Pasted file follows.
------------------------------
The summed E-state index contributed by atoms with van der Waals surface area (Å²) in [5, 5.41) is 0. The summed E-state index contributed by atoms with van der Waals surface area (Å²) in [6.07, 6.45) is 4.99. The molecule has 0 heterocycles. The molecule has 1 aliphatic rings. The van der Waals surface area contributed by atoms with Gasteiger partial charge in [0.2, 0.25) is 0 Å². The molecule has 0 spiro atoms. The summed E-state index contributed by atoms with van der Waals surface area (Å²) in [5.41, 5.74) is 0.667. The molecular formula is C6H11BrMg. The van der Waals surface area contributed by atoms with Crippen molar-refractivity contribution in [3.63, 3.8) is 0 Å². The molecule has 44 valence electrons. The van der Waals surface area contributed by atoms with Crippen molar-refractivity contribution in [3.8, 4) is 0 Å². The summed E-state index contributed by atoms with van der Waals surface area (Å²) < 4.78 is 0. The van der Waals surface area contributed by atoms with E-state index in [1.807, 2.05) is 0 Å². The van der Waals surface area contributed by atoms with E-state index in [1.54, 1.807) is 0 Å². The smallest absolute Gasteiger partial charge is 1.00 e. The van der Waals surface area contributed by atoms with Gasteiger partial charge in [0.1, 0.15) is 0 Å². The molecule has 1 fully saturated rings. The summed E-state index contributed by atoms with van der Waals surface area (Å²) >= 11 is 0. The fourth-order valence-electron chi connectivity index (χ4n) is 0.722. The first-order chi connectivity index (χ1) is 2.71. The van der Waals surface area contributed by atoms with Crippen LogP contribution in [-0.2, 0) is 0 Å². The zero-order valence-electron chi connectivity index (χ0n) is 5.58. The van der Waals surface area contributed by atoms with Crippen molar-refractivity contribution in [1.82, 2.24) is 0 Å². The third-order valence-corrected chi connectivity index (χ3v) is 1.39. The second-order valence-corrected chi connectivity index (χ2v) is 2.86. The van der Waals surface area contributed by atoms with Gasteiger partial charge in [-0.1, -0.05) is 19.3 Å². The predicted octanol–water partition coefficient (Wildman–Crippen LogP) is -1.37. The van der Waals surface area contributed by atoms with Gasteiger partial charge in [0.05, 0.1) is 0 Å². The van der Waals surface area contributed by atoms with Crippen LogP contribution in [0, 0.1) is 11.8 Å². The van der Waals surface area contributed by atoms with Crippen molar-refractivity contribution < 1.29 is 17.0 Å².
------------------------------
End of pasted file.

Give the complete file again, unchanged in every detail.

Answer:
The summed E-state index contributed by atoms with van der Waals surface area (Å²) in [5, 5.41) is 0. The summed E-state index contributed by atoms with van der Waals surface area (Å²) in [6.07, 6.45) is 4.99. The molecule has 0 heterocycles. The molecule has 1 aliphatic rings. The van der Waals surface area contributed by atoms with Gasteiger partial charge in [0.2, 0.25) is 0 Å². The molecule has 0 spiro atoms. The summed E-state index contributed by atoms with van der Waals surface area (Å²) in [5.41, 5.74) is 0.667. The molecular formula is C6H11BrMg. The van der Waals surface area contributed by atoms with Crippen molar-refractivity contribution in [3.63, 3.8) is 0 Å². The molecule has 44 valence electrons. The van der Waals surface area contributed by atoms with Crippen molar-refractivity contribution in [3.8, 4) is 0 Å². The summed E-state index contributed by atoms with van der Waals surface area (Å²) < 4.78 is 0. The van der Waals surface area contributed by atoms with E-state index in [1.807, 2.05) is 0 Å². The van der Waals surface area contributed by atoms with E-state index in [1.54, 1.807) is 0 Å². The smallest absolute Gasteiger partial charge is 1.00 e. The van der Waals surface area contributed by atoms with Gasteiger partial charge in [0.1, 0.15) is 0 Å². The molecule has 1 fully saturated rings. The summed E-state index contributed by atoms with van der Waals surface area (Å²) >= 11 is 0. The fourth-order valence-electron chi connectivity index (χ4n) is 0.722. The first-order chi connectivity index (χ1) is 2.71. The van der Waals surface area contributed by atoms with Crippen LogP contribution in [-0.2, 0) is 0 Å². The zero-order valence-electron chi connectivity index (χ0n) is 5.58. The van der Waals surface area contributed by atoms with Crippen molar-refractivity contribution in [1.82, 2.24) is 0 Å². The third-order valence-corrected chi connectivity index (χ3v) is 1.39. The second-order valence-corrected chi connectivity index (χ2v) is 2.86. The van der Waals surface area contributed by atoms with Gasteiger partial charge in [-0.1, -0.05) is 19.3 Å². The predicted octanol–water partition coefficient (Wildman–Crippen LogP) is -1.37. The van der Waals surface area contributed by atoms with Gasteiger partial charge in [0.05, 0.1) is 0 Å². The van der Waals surface area contributed by atoms with Crippen LogP contribution in [0, 0.1) is 11.8 Å². The van der Waals surface area contributed by atoms with Crippen molar-refractivity contribution < 1.29 is 17.0 Å².